Cover image for All that remains
Title:
All that remains
Author:
Brooks, Bruce.
Personal Author:
Edition:
First edition.
Publication Information:
New York : Atheneum Books for Young Readers, [2001]

©2001
Physical Description:
168 pages ; 19 cm
Summary:
Three novellas explore the effects of death on young lives.
Language:
English
Reading Level:
850 Lexile.
Program Information:
Accelerated Reader AR UG 5.5 5.0 50401.

Reading Counts RC High School 6.2 9 Quiz: 25446 Guided reading level: NR.
ISBN:
9780689833519
Format :
Book

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Summary

Summary

Cousins conspire to circumvent state burial laws when their beloved aunt dies of AIDS, and come up with a fiendishly clever plan to keep her out of a pauper's grave.A slick teen takes his very unhip cousin under his wing -- to make a man of him -- after reluctantly making a promise to his dying uncle to do so, and finds out a lot about being true to oneself in the meantime.A trio of golfers must take on a fourth player -- a girl, no less -- who surprises them by having a fabulous drive, despite the fact that she refuses to take off her backpack. But that doesn't begin to match their shock when they find out what her backpack contains. Can three strangers help her let go of her past? Is there magic in a foursome?Astonishing, shocking, and mesmerizing, each story in this collection is singular unto itself, but they all work together in the exploration of how people react to tragedy when it strikes...and how they deal with what's left behind. A daring, thought-provoking collection as only two-time Newbery Honor award-winner Bruce Brooks could write it.


Author Notes

Bruce Brooks was born in Richmond, Virginia on September 23, 1950. He graduated from the University of North Carolina at Chapel Hill in 1972 and from the University of Iowa Writer's Workshop in 1980. He has worked as a newspaper reporter, a magazine writer, newsletter editor, movie critic, teacher and lecturer.

He has written several children's books including Everywhere, Midnight Hour Encores, Asylum for Nightface, Vanishing, No Kidding, and Throwing Smoke. He has received the Newbery Honor twice, first for The Moves Make the Man in 1985 and then for What Hearts in 1992.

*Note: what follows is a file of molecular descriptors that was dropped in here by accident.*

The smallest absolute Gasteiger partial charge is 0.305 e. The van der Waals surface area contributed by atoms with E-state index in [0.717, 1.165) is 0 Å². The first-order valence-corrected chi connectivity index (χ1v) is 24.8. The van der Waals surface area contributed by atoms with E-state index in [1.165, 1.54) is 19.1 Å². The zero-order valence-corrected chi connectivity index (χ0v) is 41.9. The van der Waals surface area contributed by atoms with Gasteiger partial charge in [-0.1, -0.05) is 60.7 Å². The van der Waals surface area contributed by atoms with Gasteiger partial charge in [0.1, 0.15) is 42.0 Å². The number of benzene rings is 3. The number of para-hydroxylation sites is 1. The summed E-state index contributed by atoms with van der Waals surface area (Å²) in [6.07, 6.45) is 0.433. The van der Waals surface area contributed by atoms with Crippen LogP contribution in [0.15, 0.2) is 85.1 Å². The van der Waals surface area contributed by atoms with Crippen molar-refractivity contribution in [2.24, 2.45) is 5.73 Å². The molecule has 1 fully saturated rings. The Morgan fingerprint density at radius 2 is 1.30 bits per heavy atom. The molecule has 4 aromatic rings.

(Bowker Author Biography)


Reviews 3

Booklist Review

Gr. 7^-12. In this trio of novellas, Brooks' trademark razor-sharp wit illuminates tales of death and earthly remains. Despite the topic, there is nothing ghoulish or creepy here. Clever wordplay and gallows humor bring a new dimension to death and how we deal with it. In one story, cousins conspire to cremate their beloved aunt (who has just died of AIDS) in a potter's kiln to circumvent laws that would put her in a pauper's grave. The most conventional story follows a slick, hip teen who takes his decidedly uncool cousin under his wing to keep a promise made to a dying uncle. The final story is a gem: a lone girl, laden with backpack, insists on joining a trio of young male golfers and blows them away with her talent. The contents of her backpack, however, are even more surprising than her sudden presence. Touching on AIDS, homophobia, popularity, hockey, and golf, these surprising, clever, and poignant stories show Brooks at his best. --Debbie Carton


Publisher's Weekly Review

In this trilogy of stories, teen protagonists contend with the "remains" of a recently deceased loved one. "Although all of the tales center around a death, they are surprisingly life-affirming as they reveal the many faces of grief," said PW. "The author's three distinct mood pieces join to create a unified requiem." Ages 12-up. (Dec.) (c) Copyright PWxyz, LLC. All rights reserved


School Library Journal Review

Gr 7 Up-In three stories, Brooks forays into new and challenging territory with what he calls "a more dicey aspect of my humor" and with "more peculiar subjects and shadows." Death, and the reaction to it, is at the heart of each narrative. In the title story, two cousins react to the death of their ostracized aunt by plotting with her partner, a ceramic artist, to have her cremated in defiance of state AIDS statutes. Her body, to be collected by state health workers, is substituted with the remains of a deer encased in a clay sarcophagus, while she is cremated in the artist's kiln. In "Playing the Creeps," Hank's uncle, on his deathbed, asks the teen to look after his son, Bobby, and to direct him toward more manly interests. In the process, Hank, ironically, begins to appreciate Bobby's talents, and in the end they blend their musical interests into an inspiring partnership. The final story, "Teeing Up," focuses on a girl trying to hold on to the memory of her father. Carrying his cremated remains in her backpack, she joins some boys in a round of golf. Their interactions, antagonistic at first, develop into a friendship as they convince her to leave his ashes in the sand traps. All three stories feature witty and interesting dialogue. The characters are well drawn and the stories are powerful, albeit a bit macabre and disturbing. Brooks challenges readers with an assortment of themes including loyalty, acceptance, friendship, and defiance of stereotypes.-Tim Rausch, Crescent View Middle School, Sandy, UT (c) Copyright 2010. Library Journals LLC, a wholly owned subsidiary of Media Source, Inc. No redistribution permitted.